SHowing Animals Respect and KindnessSHARK
Group opposed to pigeon shooting upset over billboard denialWednesday, March 03, 2010
By Tom Barnes
Post-Gazette Harrisburg Bureau
HARRISBURG -- A group opposed to pigeon shooting is accusing a Philadelphia billboard company of refusing to erect an anti-shoot billboard in order to avoid offending state Attorney General Tom Corbett.
The Illinois-based group, Showing Animals Respect and Kindness, said Tuesday it had paid Clear Channel Outdoor more than $2,600 to erect a billboard listing a website that protested the killing and wounding of live pigeons, which the group says occurs in some Eastern Pennsylvania counties and which it is trying to stop.
SHARK official Stuart Chaifetz said the billboard was supposed to have gone up Monday along heavily trafficked I-95 in Philadelphia but was killed by Clear Channel because of "content on (our) website," www.PAshame.org.
Mr. Chaifetz claimed that a Clear Channel official in Philadelphia, George Kauker, "admitted the real reason he killed the billboard was because he felt the website was an attack on Corbett," who is the leading Republican candidate for governor. Mr. Chaifetz said the website doesn't attack Mr. Corbett but merely contains "a letter asking Mr. Corbett to use his authority to stop what we believe are illegal pigeon shoots and information on how people can contact him."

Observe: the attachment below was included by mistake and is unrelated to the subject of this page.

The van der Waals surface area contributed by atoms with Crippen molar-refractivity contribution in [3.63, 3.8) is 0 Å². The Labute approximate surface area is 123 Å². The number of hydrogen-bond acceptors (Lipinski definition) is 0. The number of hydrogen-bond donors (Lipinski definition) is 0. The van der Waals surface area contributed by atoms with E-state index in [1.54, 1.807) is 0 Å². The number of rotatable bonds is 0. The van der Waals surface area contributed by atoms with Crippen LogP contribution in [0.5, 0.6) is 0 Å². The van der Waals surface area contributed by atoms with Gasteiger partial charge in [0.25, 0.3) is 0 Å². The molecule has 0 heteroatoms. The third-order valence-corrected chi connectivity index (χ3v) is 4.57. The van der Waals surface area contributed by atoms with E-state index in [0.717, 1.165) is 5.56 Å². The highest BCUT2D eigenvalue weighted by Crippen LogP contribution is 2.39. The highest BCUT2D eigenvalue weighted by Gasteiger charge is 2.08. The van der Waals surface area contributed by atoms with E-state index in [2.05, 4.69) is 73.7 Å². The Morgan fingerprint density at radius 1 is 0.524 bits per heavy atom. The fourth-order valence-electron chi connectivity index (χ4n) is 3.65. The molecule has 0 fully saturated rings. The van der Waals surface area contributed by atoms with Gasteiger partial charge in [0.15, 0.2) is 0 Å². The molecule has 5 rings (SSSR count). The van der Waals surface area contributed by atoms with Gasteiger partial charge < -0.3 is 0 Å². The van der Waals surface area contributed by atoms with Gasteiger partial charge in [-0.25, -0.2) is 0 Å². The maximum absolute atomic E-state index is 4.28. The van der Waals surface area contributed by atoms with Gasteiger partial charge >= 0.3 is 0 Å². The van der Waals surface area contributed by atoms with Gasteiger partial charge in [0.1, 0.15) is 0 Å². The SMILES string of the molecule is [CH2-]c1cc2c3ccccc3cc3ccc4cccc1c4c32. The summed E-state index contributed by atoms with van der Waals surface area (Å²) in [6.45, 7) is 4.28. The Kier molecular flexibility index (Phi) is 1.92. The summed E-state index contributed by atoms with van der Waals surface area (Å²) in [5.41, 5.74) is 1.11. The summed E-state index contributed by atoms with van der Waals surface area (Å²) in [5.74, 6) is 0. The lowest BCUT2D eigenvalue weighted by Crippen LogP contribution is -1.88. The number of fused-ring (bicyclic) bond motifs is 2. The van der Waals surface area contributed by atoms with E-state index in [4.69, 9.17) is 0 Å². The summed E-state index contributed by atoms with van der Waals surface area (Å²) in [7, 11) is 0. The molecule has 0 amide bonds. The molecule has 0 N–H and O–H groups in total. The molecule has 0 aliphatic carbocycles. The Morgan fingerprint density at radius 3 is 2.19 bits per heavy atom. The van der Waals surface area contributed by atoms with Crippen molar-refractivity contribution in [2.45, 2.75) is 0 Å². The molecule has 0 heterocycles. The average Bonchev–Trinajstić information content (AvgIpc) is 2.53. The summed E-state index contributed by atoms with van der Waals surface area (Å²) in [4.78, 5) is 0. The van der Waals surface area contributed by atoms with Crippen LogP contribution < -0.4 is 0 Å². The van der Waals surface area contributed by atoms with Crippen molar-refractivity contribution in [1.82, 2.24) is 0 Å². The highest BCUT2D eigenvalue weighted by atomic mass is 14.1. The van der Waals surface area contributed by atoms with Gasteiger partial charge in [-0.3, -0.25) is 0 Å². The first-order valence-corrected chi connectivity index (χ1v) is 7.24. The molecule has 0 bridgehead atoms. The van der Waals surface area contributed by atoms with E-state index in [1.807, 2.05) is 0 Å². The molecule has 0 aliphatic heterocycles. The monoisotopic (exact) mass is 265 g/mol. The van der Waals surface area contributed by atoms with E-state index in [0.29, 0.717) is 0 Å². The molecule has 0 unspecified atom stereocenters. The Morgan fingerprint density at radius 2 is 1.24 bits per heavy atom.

Another SHARK official, Steve Hindi, last week sharply criticized Mr. Corbett for not taking legal action to stop the shoots. But Corbett aide Nils Frederiksen said the attorney general has no authority to stop such shoots and that it's up to county officials to enforce anti-cruelty laws. Another Corbett spokesman, Kevin Harley, said Mr. Corbett didn't talk to Clear Channel about the billboard and had nothing to do with the decision to kill it.
Mr. Kauker read a statement saying that Clear Channel local managers "reserve the right to reject advertising copy if the copy or any website it promotes doesn't meet their community's standards for appropriateness, or the copy is deemed offensive toward any business, group or individual." He declined to elaborate.
Mr. Chaifetz said he may ask the U.S. attorney in Philadelphia to look into what he called "this violation of free speech."
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